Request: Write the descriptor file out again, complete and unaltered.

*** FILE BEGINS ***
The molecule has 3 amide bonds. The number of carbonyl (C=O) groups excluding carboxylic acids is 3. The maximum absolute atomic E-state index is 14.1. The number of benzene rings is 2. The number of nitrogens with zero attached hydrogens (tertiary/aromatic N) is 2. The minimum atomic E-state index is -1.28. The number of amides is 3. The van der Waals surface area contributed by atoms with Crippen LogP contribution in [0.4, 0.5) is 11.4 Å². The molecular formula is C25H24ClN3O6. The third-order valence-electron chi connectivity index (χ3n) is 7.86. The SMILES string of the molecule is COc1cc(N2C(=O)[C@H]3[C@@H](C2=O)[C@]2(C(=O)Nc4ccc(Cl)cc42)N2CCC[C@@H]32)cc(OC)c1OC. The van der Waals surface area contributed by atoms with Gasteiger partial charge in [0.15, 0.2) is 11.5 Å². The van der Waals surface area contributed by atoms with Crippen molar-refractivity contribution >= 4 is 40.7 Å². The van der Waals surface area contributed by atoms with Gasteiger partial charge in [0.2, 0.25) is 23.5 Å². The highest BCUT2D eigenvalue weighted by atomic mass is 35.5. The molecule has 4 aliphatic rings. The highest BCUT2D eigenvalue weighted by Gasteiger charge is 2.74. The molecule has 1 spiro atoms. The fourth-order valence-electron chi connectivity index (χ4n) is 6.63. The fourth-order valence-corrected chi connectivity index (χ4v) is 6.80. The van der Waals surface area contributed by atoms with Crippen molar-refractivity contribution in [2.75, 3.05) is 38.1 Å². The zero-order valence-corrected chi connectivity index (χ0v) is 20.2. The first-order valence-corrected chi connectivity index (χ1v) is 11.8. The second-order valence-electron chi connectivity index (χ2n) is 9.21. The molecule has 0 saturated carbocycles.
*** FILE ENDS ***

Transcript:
The molecule has 3 amide bonds. The number of carbonyl (C=O) groups excluding carboxylic acids is 3. The maximum absolute atomic E-state index is 14.1. The number of benzene rings is 2. The number of nitrogens with zero attached hydrogens (tertiary/aromatic N) is 2. The minimum atomic E-state index is -1.28. The number of amides is 3. The van der Waals surface area contributed by atoms with Crippen LogP contribution in [0.4, 0.5) is 11.4 Å². The molecular formula is C25H24ClN3O6. The third-order valence-electron chi connectivity index (χ3n) is 7.86. The SMILES string of the molecule is COc1cc(N2C(=O)[C@H]3[C@@H](C2=O)[C@]2(C(=O)Nc4ccc(Cl)cc42)N2CCC[C@@H]32)cc(OC)c1OC. The van der Waals surface area contributed by atoms with Gasteiger partial charge in [0.15, 0.2) is 11.5 Å². The van der Waals surface area contributed by atoms with Crippen molar-refractivity contribution >= 4 is 40.7 Å². The van der Waals surface area contributed by atoms with Gasteiger partial charge in [0.2, 0.25) is 23.5 Å². The highest BCUT2D eigenvalue weighted by atomic mass is 35.5. The molecule has 4 aliphatic rings. The highest BCUT2D eigenvalue weighted by Gasteiger charge is 2.74. The molecule has 1 spiro atoms. The fourth-order valence-electron chi connectivity index (χ4n) is 6.63. The fourth-order valence-corrected chi connectivity index (χ4v) is 6.80. The van der Waals surface area contributed by atoms with Crippen molar-refractivity contribution in [2.75, 3.05) is 38.1 Å². The zero-order valence-corrected chi connectivity index (χ0v) is 20.2. The first-order valence-corrected chi connectivity index (χ1v) is 11.8. The second-order valence-electron chi connectivity index (χ2n) is 9.21. The molecule has 0 saturated carbocycles.